The number of U.S. oil and natural gas rigs operating fell to an all-time low for a second week in a row as energy firms slashed spending on new drilling after oil prices collapsed due to a slump in demand amid global lockdowns to stop the coronavirus pandemic.
The rig count, an early indicator of future output, fell by 35 to a record low of 339 in the week to May 15, according to data from energy services firm Baker Hughes Co. going back to 1940.
The prior all-time low was 374 rigs in the week ended May 8.
Global fuel demand is expected to drop roughly 10% in 2020 from last year, prompting companies to make drastic cuts to spending, lay off thousands of workers and close production to offset the worldwide supply glut.
“The number of rigs running in the United States has fallen 52% since the start of the year. Over 400 rigs have gone offline, which is more than ... are still running,” analysts at Enverus DrillingInfo said.
Drillers have cut an average of 50 rigs per week since mid-March after crude prices started to plunge due to the coronavirus and a brief oil price war between Saudi Arabia and Russia.
Analysts expect energy firms to keep chopping rigs for the rest of the year and that they will be hesitant to activate new units in 2021 and 2022.
Simmons Energy, energy specialists at U.S. investment bank Piper Sandler, forecast the U.S. rig count would fall from an annual average of 943 in 2019 to 528 in 2020, 215 in 2021 and 221 in 2022.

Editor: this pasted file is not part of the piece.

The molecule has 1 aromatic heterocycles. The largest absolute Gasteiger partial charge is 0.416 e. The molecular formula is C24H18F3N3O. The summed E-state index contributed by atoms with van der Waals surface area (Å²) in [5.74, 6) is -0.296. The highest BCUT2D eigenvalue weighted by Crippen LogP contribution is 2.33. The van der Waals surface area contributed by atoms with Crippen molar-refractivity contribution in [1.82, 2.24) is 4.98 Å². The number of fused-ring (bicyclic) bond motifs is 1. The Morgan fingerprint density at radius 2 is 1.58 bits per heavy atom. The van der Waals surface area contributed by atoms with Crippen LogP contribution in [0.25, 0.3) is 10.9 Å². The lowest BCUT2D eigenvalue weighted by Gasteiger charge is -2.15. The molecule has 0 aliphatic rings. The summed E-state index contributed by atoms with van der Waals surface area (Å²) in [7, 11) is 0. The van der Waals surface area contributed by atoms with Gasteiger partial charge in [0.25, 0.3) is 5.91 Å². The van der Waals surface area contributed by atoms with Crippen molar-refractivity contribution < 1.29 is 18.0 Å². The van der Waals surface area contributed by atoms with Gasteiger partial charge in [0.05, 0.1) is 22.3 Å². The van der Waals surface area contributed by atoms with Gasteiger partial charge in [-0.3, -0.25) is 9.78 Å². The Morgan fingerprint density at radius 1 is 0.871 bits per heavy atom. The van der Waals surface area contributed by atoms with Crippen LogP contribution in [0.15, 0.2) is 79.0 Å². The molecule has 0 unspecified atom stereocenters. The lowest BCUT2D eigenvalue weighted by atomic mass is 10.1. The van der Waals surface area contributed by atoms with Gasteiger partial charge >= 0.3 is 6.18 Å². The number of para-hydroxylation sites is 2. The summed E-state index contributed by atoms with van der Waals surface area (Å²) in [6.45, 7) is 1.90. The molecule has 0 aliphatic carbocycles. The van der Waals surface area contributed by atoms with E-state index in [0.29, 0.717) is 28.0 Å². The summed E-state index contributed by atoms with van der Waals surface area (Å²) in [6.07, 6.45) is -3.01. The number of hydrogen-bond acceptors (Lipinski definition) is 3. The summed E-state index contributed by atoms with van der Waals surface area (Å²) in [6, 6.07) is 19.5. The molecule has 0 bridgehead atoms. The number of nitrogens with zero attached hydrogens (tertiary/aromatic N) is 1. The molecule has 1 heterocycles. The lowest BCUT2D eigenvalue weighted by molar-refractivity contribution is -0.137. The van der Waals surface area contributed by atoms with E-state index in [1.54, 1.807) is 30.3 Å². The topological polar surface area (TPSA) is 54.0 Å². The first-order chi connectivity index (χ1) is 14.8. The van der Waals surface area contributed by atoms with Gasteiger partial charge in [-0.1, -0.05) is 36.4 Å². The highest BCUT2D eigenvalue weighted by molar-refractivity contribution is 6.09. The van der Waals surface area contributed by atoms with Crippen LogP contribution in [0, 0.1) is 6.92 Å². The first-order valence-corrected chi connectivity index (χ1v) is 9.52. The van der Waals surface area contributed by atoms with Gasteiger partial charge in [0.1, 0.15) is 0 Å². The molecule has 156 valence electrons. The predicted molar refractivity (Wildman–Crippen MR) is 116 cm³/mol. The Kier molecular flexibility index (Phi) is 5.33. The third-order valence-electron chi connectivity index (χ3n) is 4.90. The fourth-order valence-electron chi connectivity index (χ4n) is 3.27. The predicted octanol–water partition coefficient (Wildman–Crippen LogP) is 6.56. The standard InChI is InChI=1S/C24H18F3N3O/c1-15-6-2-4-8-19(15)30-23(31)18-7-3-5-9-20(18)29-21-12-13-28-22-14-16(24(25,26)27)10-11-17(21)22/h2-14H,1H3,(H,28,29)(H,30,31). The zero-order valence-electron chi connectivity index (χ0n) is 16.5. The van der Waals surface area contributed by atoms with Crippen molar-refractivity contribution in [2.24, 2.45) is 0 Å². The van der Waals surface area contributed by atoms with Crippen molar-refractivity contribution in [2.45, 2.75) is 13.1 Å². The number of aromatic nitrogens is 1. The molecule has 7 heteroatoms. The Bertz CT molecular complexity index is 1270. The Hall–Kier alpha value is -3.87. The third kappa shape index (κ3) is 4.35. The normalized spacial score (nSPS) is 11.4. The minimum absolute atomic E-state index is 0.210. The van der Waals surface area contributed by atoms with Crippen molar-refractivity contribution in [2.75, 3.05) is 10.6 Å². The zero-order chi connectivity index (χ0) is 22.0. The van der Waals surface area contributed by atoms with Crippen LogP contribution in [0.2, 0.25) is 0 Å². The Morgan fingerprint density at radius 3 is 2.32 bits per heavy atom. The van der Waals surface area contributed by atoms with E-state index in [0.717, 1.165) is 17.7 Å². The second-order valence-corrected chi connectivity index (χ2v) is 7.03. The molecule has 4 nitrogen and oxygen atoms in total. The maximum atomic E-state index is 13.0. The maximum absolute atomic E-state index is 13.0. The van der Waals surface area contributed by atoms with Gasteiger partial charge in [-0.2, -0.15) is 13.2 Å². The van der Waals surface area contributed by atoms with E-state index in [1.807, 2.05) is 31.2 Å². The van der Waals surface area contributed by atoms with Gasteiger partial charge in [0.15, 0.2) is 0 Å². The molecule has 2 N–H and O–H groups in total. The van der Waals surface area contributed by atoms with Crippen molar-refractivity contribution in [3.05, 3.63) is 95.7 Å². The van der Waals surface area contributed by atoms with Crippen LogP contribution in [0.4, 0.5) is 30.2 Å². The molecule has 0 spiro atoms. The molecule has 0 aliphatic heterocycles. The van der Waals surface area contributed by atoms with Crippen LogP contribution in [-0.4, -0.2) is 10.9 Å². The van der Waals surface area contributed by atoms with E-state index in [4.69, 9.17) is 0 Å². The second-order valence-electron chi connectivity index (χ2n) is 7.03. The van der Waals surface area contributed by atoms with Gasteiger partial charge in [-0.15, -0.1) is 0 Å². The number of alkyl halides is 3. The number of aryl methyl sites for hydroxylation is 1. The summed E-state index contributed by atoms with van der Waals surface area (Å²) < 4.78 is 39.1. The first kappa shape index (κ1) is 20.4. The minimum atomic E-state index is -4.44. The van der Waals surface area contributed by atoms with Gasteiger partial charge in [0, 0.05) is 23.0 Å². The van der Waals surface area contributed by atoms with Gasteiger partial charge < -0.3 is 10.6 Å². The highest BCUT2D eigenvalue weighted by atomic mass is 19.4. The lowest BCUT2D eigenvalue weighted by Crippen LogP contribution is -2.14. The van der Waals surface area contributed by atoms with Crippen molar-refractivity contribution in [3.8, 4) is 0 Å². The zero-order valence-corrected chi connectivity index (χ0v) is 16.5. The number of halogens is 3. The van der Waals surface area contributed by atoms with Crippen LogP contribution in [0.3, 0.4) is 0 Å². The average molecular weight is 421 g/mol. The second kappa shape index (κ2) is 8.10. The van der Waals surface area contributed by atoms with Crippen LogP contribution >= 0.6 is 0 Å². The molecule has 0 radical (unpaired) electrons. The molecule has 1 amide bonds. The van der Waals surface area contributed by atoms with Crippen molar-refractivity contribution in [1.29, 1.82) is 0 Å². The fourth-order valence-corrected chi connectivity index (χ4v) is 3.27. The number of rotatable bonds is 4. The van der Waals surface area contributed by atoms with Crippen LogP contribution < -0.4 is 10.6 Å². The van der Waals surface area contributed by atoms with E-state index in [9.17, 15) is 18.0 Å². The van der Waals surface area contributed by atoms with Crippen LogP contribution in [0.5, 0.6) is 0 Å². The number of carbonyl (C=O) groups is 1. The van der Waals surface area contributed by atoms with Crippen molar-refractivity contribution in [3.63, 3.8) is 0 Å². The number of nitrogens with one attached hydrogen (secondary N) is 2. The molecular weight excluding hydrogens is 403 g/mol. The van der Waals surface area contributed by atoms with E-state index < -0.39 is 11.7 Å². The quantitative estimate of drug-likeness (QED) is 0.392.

The count in Canada fell three to a record low of 23 rigs this week, according to Baker Hughes.
U.S. oil rigs fell 34 to 258 this week, their lowest since July 2009, while gas rigs fell by one to 79, a record low according to data going back to 1987.
The U.S. Energy Information Administration (EIA) projected a fall in domestic crude output to 11.7 million barrels per day (MMbbl/d) this year from a record 12.2 MMbbl/d in 2019, while global petroleum and other liquid fuels consumption will fall to 92.6 MMbbl/d in 2020 from a record 100.7 MMbbl/d in 2019.
U.S. crude futures were trading around $29 per barrel May 15, up about 68% over the past three weeks but still down over 50% since the start of the year.
Chesapeake Energy Corp., which helped revolutionize the use of hydraulic fracturing, or fracking, to extract oil and gas from U.S. shale formations, said May 11 it was considering a bankruptcy restructuring of its over $9 billion debt if oil prices do not recover.
Energy consultant Rystad Energy forecast U.S. fracking activity will hit “rock bottom” in May before starting to recover in the third quarter.
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